Sports law work soars due to professionalisation and regulation

Iberian law firms’ sports practices growing by up to 50 per cent as football clubs get richer – due to a major TV deal – and rules are tightened

The increasing professionalisation of sports clubs in Spain as well as the trend for stricter regulation of sporting entities is driving a boom in work for law firms.
Many football clubs, in particular, are beginning to become more professionally run organisations as increasing regulation – such as UEFA´s and the Spanish Football League´s financial fair play regulations – imposes stricter frameworks in which clubs must operate, according to Baker & McKenzie partner David Díaz. He adds: “Spanish clubs were traditionally run by self-made men with organisational structures not always consistent with the demanding needs of a professional football club.”
According to Díaz, more international law firms want to get involved in the sports industry, but they need a clear strategy. “We have a very ambitious plan,” explains Díaz, who says his firm´s sports practice grew 50 per cent in the last year. “We are recruiting people with a sports law background – the challenge is to understand the industry, which involves TV rights, transfers, regulatory issues, young player regulations, and sanctions, for example.” This emphasis is demonstrated by the fact a Baker & McKenzie associate, Maheta Molango, has been seconded to Atlético Madrid (see box). Other clients advised by the firm include Real Madrid, Real Sociedad, UEFA and FIFA.
Cuatrecasas, Gonçalves Pereira partner Jorge Pecourt agrees demand for sports law advice is growing as clubs become more professional and adds: “Athletes also require more legal and tax services because of regulatory changes”. He continues: “Furthermore, tax audits for sports agents, football clubs, and athletes and are becoming more aggressive and more frequent.”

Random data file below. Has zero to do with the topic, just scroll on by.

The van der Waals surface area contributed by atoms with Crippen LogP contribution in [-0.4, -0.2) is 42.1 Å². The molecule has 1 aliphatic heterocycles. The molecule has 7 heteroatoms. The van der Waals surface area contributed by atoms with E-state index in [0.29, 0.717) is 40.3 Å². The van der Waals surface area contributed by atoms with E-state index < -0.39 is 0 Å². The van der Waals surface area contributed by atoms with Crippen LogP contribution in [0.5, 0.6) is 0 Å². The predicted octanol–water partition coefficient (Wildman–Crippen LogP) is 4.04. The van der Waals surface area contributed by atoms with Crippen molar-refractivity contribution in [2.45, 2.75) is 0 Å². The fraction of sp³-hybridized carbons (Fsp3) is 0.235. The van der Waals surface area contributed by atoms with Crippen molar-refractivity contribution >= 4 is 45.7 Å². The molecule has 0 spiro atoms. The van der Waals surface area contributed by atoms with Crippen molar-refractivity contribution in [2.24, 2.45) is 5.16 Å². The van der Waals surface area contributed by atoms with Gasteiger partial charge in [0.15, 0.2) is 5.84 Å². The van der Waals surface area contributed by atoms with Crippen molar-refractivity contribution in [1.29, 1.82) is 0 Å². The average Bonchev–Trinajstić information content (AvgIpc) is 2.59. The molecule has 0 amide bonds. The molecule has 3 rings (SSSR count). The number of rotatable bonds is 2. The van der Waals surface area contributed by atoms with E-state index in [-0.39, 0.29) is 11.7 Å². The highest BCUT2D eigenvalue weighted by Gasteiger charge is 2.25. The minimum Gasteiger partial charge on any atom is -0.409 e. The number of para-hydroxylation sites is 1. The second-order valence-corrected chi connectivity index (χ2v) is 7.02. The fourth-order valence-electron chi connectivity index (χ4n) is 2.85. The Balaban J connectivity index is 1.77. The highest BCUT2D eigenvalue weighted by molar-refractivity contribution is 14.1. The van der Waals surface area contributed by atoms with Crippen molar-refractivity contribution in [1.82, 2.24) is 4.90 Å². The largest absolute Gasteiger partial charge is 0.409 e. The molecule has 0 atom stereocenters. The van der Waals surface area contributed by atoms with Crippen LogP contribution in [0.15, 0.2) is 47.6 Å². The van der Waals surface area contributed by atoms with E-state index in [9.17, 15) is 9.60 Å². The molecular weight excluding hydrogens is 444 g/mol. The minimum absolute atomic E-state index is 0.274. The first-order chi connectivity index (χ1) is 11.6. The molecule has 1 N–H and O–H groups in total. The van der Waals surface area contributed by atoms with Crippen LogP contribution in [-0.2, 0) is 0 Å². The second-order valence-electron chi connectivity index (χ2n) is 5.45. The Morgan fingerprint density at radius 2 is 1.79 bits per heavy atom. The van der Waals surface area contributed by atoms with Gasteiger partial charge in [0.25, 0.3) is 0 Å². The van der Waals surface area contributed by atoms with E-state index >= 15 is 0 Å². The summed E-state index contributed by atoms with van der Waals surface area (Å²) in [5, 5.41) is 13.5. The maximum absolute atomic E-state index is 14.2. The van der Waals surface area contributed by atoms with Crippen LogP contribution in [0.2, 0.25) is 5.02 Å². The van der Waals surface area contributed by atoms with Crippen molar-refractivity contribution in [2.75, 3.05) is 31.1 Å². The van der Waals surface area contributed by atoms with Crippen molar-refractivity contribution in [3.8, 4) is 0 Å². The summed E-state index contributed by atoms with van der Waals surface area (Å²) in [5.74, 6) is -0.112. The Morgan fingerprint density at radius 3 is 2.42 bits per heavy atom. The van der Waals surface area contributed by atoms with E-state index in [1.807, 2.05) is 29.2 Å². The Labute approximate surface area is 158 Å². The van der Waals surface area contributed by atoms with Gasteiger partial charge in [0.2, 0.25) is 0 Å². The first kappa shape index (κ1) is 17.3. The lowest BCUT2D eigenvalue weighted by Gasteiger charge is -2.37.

Jordi López Batet, partner at Pintó Ruiz & Del Valle, says demand for legal advice is also driven by evolving sports legislation. He adds: “Also, clubs, athletes and institutions deal with contractual, regulatory, commercial, IP, tax and litigation issues, among others.” Meanwhile, Uría Menéndez partner, Pablo González-Espejo, highlights corporate and finance-related sports work: “Most of the issues we presently deal with are not purely sports-law related but rather legal matters involving companies or institutions engaged in sports.”

Football’s needs more complex
Portuguese lawyers say football-related advice is in high demand. Vieira de Almeida partner Paulo Olavo Cunha says: “Football clubs and the other ‘players’ in the industry have professionalised their corporate and management structures and developed their market-approach strategies, diversifying their investments and thus demand more sophisticated legal advice.”
Dzhamil Oda, lawyer at Morais Leitão, Galvão Teles, Soares da Silva & Associados, says: “Considering the globalisation of this industry and the legal and regulatory complexity, particularly in football, together with the increasing sophistication of relevant stakeholders, law firms must provide more complex services.”
PLMJ’s joint heads of sports law, Paulo Farinha Alves and José Ricardo Gonçalves explain that demand for legal services is no longer focused on transfer windows. Farinha Alves, formerly a director at Sporting Clube de Portugal, adds: “Demand has spread to other times, including the negotiation of sponsorship and merchandising contracts.”
Linklaters provided advice in relation to the Portuguese Professional Football League’s complaint to the Competition Authority regarding Olivedesportos and, in particular, the acquisition of joint control of Sport TV by Olivedesportos, Portugal Telecom and ZON. “These matters show the huge potential for development of compliance and competition work,” says Carlos Pinto Correia, head of competition at Linklaters in Portugal.

Sports law work soars due to professionalisation and regulation

Garcia-Sicilia

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